What will a Y-DNA test tell you?

Tracing your male line using Y-DNA testing will help you verify existing research, explore which different surname lineages are related and investigate variant spellings. Y-DNA test results are best co-ordinated within a structured surname project where the results can be clustered into “genetic families”. Y-DNA can also be used to trace illegitimate lines. A match with a different surname might provide a clue to the identity of the biological father. FamilyTreeDNA is the market leader for Y-DNA testing and is used by many one-name studies.

How do Y-DNA tests work?

Y-DNA tests test markers known as STRs (short tandem repeats). These are repeating sequences of DNA letters. The number of repeats is added up and for each marker you are given a number. Your numbers are compared with the other people in the testing company’s DNA database and you are given a list of your Y-DNA matches whose numbers most closely match yours. The 37-marker test is the standard entry-level Y-DNA test, but tests are also available at 67 and 111 markers as well as the Big Y-700 product launched by FamilyTreeDNA which now offers unprecedented levels of information.

A Y-DNA test also provides information about your deep ancestry through the haplogroup assignment. A haplogroup is a branch on the Y-chromosome tree. Each haplogroup has its own distinct geographical distribution. The haplogroup is predicted from the STR results but a more refined haplogroup assignment can be obtained by testing different types of markers known as SNPs (single nucleotide polymorphisms). Some companies include Y-DNA haplogroup information in their test but this can’t be used for genealogy purposes.

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Mitochondrial DNA: What is it?

DNA Image
A grandmother, mother and daughter in 1940s Devon. Mitochondrial DNA is passed down on the maternal line (Credit: Keystone/Getty Images)

What is mitochondrial DNA?

Mitochondrial DNA is the chromosome found inside the mitochondria of each cell of your body. Children of both sexes inherit mitochondrial DNA from their mother. A mitochondrial DNA test can therefore be taken by both males and females, and is used to explore the direct maternal line. The most popular mitochondrial DNA test is offered by FamilyTreeDNA but Living DNA also includes basic mitochondrial haplogroup testing in its standard product.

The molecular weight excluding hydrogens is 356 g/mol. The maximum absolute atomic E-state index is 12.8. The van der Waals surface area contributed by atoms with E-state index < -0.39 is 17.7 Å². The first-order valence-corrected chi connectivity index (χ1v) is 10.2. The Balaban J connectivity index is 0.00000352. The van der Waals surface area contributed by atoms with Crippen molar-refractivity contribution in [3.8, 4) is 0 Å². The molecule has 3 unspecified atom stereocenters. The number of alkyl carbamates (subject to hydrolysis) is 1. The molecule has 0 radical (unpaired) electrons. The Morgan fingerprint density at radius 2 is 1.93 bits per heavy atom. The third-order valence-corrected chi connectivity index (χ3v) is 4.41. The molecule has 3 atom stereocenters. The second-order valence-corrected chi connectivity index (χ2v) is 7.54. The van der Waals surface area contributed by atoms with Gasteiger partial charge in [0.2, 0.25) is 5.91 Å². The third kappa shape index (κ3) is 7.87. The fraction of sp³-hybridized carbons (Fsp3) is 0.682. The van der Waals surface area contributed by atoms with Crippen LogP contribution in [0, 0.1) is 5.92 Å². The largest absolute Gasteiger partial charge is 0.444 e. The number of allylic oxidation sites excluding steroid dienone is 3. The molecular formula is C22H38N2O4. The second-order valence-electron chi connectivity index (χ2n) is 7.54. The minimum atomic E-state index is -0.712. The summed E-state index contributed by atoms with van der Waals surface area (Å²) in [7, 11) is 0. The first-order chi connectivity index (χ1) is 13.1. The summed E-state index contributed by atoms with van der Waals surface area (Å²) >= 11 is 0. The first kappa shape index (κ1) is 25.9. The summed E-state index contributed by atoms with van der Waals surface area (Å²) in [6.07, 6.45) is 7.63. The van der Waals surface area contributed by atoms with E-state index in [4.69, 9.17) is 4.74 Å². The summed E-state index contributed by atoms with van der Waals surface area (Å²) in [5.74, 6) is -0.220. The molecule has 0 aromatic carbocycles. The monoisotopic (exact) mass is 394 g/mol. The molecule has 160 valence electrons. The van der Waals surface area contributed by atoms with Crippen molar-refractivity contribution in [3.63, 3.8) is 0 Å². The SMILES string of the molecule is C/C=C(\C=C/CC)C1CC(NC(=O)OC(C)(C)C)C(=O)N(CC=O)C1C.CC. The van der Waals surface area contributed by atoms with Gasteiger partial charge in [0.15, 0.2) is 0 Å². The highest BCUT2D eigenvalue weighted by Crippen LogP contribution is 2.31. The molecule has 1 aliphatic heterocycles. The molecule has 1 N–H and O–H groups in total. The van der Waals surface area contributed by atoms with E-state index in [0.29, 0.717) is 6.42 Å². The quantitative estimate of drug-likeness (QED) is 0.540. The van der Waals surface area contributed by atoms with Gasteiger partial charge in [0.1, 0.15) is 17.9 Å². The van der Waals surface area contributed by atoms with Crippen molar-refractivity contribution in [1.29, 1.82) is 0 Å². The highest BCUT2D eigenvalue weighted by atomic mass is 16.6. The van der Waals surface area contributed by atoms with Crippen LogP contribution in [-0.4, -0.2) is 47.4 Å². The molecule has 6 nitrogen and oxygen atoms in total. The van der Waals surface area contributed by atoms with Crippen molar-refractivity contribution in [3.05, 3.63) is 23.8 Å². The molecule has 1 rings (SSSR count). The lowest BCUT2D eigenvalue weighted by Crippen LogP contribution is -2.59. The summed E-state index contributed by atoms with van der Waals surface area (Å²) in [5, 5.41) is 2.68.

What will a mitochondrial DNA test tell you?

It is not so easy to use mitochondrial DNA testing for family history because most women changed their surnames when they got married, making it harder to trace the maternal line and identify distant relatives using mitochondrial DNA. Furthermore, mitochondrial DNA mutates very slowly which means that, even if you have a very close match, the common ancestor might well have lived a thousand or more years ago.

Mitochondrial DNA can be helpful when used in combination with autosomal DNA testing to rule matches in or out on the matriline.

With a mitochondrial DNA test you will also get a haplogroup assignment, which will provide information about your deep ancestral origins on your matriline. The various haplogroups have distinct geographical distributions, and can sometimes provide important clues in their own right. For example, haplogroup M is commonly found in India, so if someone of British ancestry were to test with haplogroup M it would potentially open up a new line of enquiry in the former British India.


Debbie Kennett is the author of DNA and Social Networking